Wednesday, May 19, 2010

Thoughts on my experiences at the second Scrum Alliance CSD course.

Dave Nicolette recently blogged about how he has joined the ranks of the Certified Scrum Developers, by being a CSM and completing the Scrum Alliance CSD course taught in Cleveland by Ron Jeffries and Chet Hendrickson. I took the same course one week later in Ann Arbor. Unlike Dave, I'm not a CSM yet, so I don't qualify as a Certified Scrum Developer - I'm not going to weigh in on the pros and cons of "certification".

Even though the CSM was offered the two days immediately before the CSD course, I chose to only take the CSD course right now. My current focus is on improving my development skills, and the CSD course fits right in with that. It was a great opportunity to practice TDD, Pair Programming, and Scrum under Ron and Chet's observing eyes.

Unlike the Cleveland class, the Ann Arbor only had a few "known" participants. Present were Rich Garzaniti, a long-time eXtreme Programmer and member of the Chrysler Comprehensive Compensation project (C3) and Nayan Hajratwala, agile and lean coach and speaker. Dianne Marsh, co-founder of SRT Solutions, was also present, although she does not specifically focus her work on agile. The rest of us are seasoned developers with agile experience that ranged from never having done TDD to actively learning TDD outside of work and in the early stages of trying to introduce small agile practices into their workplace. I'm a long-time developer, involved in the Agile Skills Project, a rabid Code Retreat attendee, but I have little agile experience on the job.

Like the Cleveland class, we had difficulty with infrastructure that held us back, and as Dave said, that's not unexpected. Still, one team spent basically an entire 4-hour iteration (the course only scheduled 3 iterations in all) on infrastructure problems. The team I was on only spent half of an iteration on infrastructure problems (Without Nayan's familiarity with Maven, Hudson, Eclipse, and FitNesse, I suspect it would have also taken us a whole iteration too). In our class retrospective, we decided that there was some merit in having infrastructure issues as part of the class, as it gives a taste of what it really takes to set up tools for an agile project. We also decided that whatever steps are taken to reduce such issues, there will always be some, and they may provide enough learning.

In contrast to Ron's assessment that the Cleveland class produced the least results he'd ever seen (the CSD course is based on Ron & Chet's ADS course), Ron said that we, the Ann Arbor class produced the most "done" code he'd ever seen. In Dave's blog post, he gives an extended analysis of his class's results. I won't be discussing our results in that level of detail. Briefly, I attribute our success to having executed agile practices well. Here is a list of some things I think we did well:
  • Sprint planning meetings that involved a PO
  • TDD that focused on results and had a good balance of strong assertions and deferring to the other partner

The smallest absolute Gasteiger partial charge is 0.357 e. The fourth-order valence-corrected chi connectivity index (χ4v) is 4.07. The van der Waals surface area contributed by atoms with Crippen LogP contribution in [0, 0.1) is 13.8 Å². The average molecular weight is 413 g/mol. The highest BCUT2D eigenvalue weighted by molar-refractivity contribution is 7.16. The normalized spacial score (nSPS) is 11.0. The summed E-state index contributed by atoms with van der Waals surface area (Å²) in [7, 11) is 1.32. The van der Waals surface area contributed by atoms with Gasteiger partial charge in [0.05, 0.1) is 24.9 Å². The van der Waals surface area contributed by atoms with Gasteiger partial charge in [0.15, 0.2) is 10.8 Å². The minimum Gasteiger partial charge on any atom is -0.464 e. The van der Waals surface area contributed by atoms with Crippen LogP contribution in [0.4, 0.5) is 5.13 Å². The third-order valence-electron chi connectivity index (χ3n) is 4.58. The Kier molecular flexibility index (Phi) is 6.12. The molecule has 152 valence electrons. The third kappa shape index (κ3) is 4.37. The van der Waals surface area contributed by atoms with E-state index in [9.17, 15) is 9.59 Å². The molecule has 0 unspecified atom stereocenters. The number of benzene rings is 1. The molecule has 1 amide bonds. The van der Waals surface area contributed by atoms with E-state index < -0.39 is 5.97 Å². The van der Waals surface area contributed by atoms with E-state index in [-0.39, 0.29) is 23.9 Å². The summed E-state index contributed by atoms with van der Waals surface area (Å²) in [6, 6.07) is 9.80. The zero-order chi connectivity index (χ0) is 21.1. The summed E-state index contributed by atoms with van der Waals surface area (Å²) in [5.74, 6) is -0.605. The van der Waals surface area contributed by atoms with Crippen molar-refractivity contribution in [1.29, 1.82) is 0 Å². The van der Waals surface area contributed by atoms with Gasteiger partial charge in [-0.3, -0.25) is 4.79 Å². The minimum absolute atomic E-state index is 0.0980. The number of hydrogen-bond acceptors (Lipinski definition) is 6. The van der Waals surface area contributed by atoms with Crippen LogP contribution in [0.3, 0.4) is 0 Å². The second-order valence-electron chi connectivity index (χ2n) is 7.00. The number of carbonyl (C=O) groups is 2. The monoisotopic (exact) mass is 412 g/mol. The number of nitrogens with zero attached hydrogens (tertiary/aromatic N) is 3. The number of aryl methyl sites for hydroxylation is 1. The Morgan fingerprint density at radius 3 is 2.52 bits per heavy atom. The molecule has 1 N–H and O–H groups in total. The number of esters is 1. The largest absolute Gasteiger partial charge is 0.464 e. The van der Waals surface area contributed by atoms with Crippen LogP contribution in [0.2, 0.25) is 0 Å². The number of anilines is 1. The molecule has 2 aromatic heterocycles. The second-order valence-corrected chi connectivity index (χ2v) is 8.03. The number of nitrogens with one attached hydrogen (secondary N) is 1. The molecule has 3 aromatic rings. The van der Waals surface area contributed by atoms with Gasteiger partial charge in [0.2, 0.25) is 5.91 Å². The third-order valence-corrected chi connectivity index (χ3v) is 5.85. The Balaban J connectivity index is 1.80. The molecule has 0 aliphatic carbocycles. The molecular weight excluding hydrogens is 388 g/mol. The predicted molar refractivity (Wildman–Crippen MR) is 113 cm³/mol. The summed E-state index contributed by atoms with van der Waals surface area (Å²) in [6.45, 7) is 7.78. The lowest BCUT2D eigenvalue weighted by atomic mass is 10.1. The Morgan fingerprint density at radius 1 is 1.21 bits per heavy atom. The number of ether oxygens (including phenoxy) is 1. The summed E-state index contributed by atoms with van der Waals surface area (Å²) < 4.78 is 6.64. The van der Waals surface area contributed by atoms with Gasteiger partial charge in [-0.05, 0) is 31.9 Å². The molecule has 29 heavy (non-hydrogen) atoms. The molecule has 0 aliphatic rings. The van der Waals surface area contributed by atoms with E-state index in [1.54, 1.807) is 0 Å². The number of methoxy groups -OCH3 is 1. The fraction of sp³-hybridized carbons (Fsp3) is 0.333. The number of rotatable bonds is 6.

• Frequent Pair Rotation
  • Communication between pairs
  • Hourly Standup Meetings (remember, iterations were 4 hours)
  • Retrospectives that produced actual to-do items for improving our process
  • Doing the things from our retrospectives that we said we'd do
  • Lots of time with Ron & Chet as POs.
While we certainly were not immune from making assumptions about stories, we did ask a lot of questions about the cards during our planning meetings. When the Ron or Chet gave high priority to stories that we thought would take a lot of time, we suggested other stories that we thought would generate some value more quickly or we requested that some stories be split. We were conservative with our commitments.

Additionally, I think the goals the Ann Arbor participants had for the class were well suited to creating "done" stories. While I think Rich and Nayan wanted to refine their already strong agile craft, the rest of us seemed to be experienced developers who either want to become agile or to become more agile. While Nayan seemed to play a dual role as contributing developer and coach on my team, I think we all took responsibility for delivering quality results and improving our process.

All of that is not to say that we didn't have our share of problems. We realized late in the course that we would have saved some time talking in circles if we had drawn simple design ideas on a white board. Additionally, my team might have been able to show more value to the POs if we had implemented fewer file operations and left IO as an abstraction. In our code review, our team found some early design decisions that would have caused difficulties later, were we to have continued developing the product.


There's an old saw that says we learn more from failure than we do from success. That feels true for me regarding this course. I'm struggling to find any real "gems" of learning. For me, the biggest benefit of the course was the practicing - practicing technical tasks and practicing improving our process. Since I don't pair at my current job, the course gave me a good chance to look at how I pair and think about ways that I can be a better pair. And I did learn to use FitNesse and Hudson, which I had not used before.

And finally, I left the class with a renewed hope for our profession and my career. Being in a class of developers who seem really committed to delivering value and improving their craft was tonic for the pain and exasperation that I've experienced in past projects that had all the classic failures.